THE BULIMIC AS HER MOUTH
In order to understand bulimia
as a body made from mouths — mouths which
clamp and lock, click to enclose, but cannot hold —
you must first register
as an emotional state
as the thing that attacks the middle
so neither the top nor bottom
We are either smothered or we
must watch the world sputter, upside down.
Your sister’s mouth is sacred,
un-picked berry teeth and peach skin tongue;
You did not know she was the same as you.
What is not the same as you is sacred.
You did not know you were praying
to your own spillage, to that same shame,
to forgetting to ask if she was
Your mother remembers when the sky
was teeth, too. She tells us,
as hanging jaws leak a guestbook of our ancestry,
those who only stayed long enough to be turned into a warning,
swinging mobiles of open mouths meant
as comfort, meant as “we see these everywhere
we go, too.” To understand this,
you must crawl into the space where your
teeth were pulled from their beds, ripped
from un-torn sheets, crawl from the stories we told
in place of asking how they learned
to be quiet, so well. How did we not ask,
after all that time,
what was behind that closed mouth?
You must open up where the stench of
losing cannot be scraped clean.
This is your mother’s mouth, and your
sister’s quiet, all in knots.
You must think the ricketting
behind your eyes and inside the cavern of your throat
you are watching, and swallowing, and loud-ing
until it can walk for itself.
TO THE WOMEN OF ROANOKE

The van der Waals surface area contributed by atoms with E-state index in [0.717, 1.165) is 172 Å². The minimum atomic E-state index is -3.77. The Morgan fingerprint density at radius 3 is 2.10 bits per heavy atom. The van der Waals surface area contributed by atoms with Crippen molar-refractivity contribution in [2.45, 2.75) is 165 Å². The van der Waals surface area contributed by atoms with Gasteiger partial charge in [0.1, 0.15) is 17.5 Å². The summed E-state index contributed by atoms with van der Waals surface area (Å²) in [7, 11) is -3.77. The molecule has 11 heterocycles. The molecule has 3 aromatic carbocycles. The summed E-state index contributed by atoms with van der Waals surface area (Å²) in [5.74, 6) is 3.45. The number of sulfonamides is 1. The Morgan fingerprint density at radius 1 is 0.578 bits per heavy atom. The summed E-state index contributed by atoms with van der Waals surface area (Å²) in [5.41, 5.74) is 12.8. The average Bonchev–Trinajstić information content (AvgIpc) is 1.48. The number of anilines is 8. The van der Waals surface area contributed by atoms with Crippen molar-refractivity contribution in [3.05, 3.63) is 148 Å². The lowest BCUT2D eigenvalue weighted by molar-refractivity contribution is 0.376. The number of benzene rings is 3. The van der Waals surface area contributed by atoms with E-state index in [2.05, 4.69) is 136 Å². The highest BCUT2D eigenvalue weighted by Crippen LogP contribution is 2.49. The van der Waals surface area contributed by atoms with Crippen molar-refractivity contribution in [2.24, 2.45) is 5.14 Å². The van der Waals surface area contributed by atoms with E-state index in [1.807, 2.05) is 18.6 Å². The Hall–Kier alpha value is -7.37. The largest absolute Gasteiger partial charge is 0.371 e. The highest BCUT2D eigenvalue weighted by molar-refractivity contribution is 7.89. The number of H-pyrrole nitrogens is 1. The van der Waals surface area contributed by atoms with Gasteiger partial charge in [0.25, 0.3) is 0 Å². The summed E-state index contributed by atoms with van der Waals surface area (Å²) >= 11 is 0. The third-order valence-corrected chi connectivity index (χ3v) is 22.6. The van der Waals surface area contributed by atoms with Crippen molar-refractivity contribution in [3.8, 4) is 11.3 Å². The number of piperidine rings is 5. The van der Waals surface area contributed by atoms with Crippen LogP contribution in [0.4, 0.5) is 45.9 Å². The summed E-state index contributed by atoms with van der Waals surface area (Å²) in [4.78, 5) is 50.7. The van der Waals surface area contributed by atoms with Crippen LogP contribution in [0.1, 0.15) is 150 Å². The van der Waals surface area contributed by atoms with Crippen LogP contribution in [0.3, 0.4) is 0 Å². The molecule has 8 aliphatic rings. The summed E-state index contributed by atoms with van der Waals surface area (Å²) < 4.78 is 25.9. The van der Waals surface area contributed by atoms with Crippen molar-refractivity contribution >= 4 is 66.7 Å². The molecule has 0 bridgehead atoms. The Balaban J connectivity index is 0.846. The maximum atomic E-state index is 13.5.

I find myself missing you so bad some nights
I fashion your names into living, open sores
on my headboard.
The wood aches with the creaking wound of you.
I, too, went gone some night. I, too, left behind the
torches which could have showed those who
would not look, the way to me.
I, too, wonder if I am missed.
When they bled you into non-memory, into
that place where no one knows, you became our
Sisters. We, too, wandered off in the night
were taken, maybe,
had learned to be extinguished so well
that when they came, they could no longer
see us, maybe…
We, too, were given a history, and a lifetime,
based only on a word. Carved it someplace
where wood could not feel it.
Skin burned permanent, we, too, are
covered in markers of where we’ve gone or
where we’ve lost or
the names of the women we reach for.
We know the wetness of waiting mouths, the
un-fed eyes and how teeth are more than just teeth
when the bone of a word is placed
in their palms.
I imagine you miss having a name, too.
I imagine when you went into that wood,
the skin of it ate you,
just as it did me.
WHAT I KNOW ABOUT FRUIT ROLL UPS ON CAR SEATS IN SUMMER
I like the color red best
It is sweet
It is strawberries
Is not opened up skin,
I know Texas summers bleed,
I know the slick backs of my baseboard thighs
will sting when I peel them from the leather.
some things don’t want me to go away,
so they make it hurt to leave.
I cannot stay too long
or it will hurt to leave,
be my fault, I wore the shorts
that make me—
I don’t know—
I am susceptible.
walking home is a trigger.
sometimes people want metaphors
in place of shaking bodies, so
walking home is a trigger
on an un-held, loaded killing thing.
it is pulled.
I cannot tell people walking home is a trigger
without telling them the trigger
belongs to a gun.
the trigger belongs to the tooth
of a six year old girl
in a Texas summer car.
before I learned walking alone could kill me
taffy was just taffy and
melting into the sidewalk my skin
were only nuisance
belong to a gun,
the hole it makes.
that is what you get,
when you do not leave
the thing that melts
to make itself nothing
under the hot summer swell,
when you try to save
what is meant to slip through
the cracks, make itself
smaller under the sun,
they want to hear you say
it is better
to melt in quiet, to stick to the seat
than to talk of the way
Emma Bleker is a 21 year old writer currently working for her English degree in Virginia. She has previously been published, or is forthcoming in Electric Cereal, Persephone’s Daughters, Skylark Review, Rising Phoenix Press, and Cahoodaloodaling, among others. She probably wants to be your friend.